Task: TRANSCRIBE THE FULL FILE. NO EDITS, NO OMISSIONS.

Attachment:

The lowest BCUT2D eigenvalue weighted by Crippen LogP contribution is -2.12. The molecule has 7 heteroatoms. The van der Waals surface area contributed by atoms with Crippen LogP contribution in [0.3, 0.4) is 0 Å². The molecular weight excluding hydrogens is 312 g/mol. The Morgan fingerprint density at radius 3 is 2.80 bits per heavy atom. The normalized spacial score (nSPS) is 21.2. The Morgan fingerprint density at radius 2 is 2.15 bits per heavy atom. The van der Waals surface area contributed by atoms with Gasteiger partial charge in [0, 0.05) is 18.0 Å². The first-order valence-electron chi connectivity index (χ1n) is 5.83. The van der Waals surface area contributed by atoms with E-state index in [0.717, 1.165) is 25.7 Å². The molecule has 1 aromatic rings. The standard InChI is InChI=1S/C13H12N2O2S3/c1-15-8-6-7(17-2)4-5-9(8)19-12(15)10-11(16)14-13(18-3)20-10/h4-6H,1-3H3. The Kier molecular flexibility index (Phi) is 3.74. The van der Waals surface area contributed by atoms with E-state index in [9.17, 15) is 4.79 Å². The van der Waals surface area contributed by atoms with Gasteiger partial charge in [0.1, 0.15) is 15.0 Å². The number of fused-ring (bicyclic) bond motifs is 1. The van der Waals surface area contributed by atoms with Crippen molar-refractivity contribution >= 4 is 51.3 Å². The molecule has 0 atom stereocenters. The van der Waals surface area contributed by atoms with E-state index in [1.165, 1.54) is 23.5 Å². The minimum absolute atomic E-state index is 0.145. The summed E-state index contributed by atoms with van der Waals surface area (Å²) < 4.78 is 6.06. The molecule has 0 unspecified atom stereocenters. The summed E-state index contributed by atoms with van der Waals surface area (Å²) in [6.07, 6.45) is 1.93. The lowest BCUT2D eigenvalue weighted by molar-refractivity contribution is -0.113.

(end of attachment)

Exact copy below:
The lowest BCUT2D eigenvalue weighted by Crippen LogP contribution is -2.12. The molecule has 7 heteroatoms. The van der Waals surface area contributed by atoms with Crippen LogP contribution in [0.3, 0.4) is 0 Å². The molecular weight excluding hydrogens is 312 g/mol. The Morgan fingerprint density at radius 3 is 2.80 bits per heavy atom. The normalized spacial score (nSPS) is 21.2. The Morgan fingerprint density at radius 2 is 2.15 bits per heavy atom. The van der Waals surface area contributed by atoms with Gasteiger partial charge in [0, 0.05) is 18.0 Å². The first-order valence-electron chi connectivity index (χ1n) is 5.83. The van der Waals surface area contributed by atoms with E-state index in [0.717, 1.165) is 25.7 Å². The molecule has 1 aromatic rings. The standard InChI is InChI=1S/C13H12N2O2S3/c1-15-8-6-7(17-2)4-5-9(8)19-12(15)10-11(16)14-13(18-3)20-10/h4-6H,1-3H3. The Kier molecular flexibility index (Phi) is 3.74. The van der Waals surface area contributed by atoms with E-state index in [9.17, 15) is 4.79 Å². The van der Waals surface area contributed by atoms with Gasteiger partial charge in [0.1, 0.15) is 15.0 Å². The number of fused-ring (bicyclic) bond motifs is 1. The van der Waals surface area contributed by atoms with Crippen molar-refractivity contribution >= 4 is 51.3 Å². The molecule has 0 atom stereocenters. The van der Waals surface area contributed by atoms with E-state index in [1.165, 1.54) is 23.5 Å². The minimum absolute atomic E-state index is 0.145. The summed E-state index contributed by atoms with van der Waals surface area (Å²) < 4.78 is 6.06. The molecule has 0 unspecified atom stereocenters. The summed E-state index contributed by atoms with van der Waals surface area (Å²) in [6.07, 6.45) is 1.93. The lowest BCUT2D eigenvalue weighted by molar-refractivity contribution is -0.113.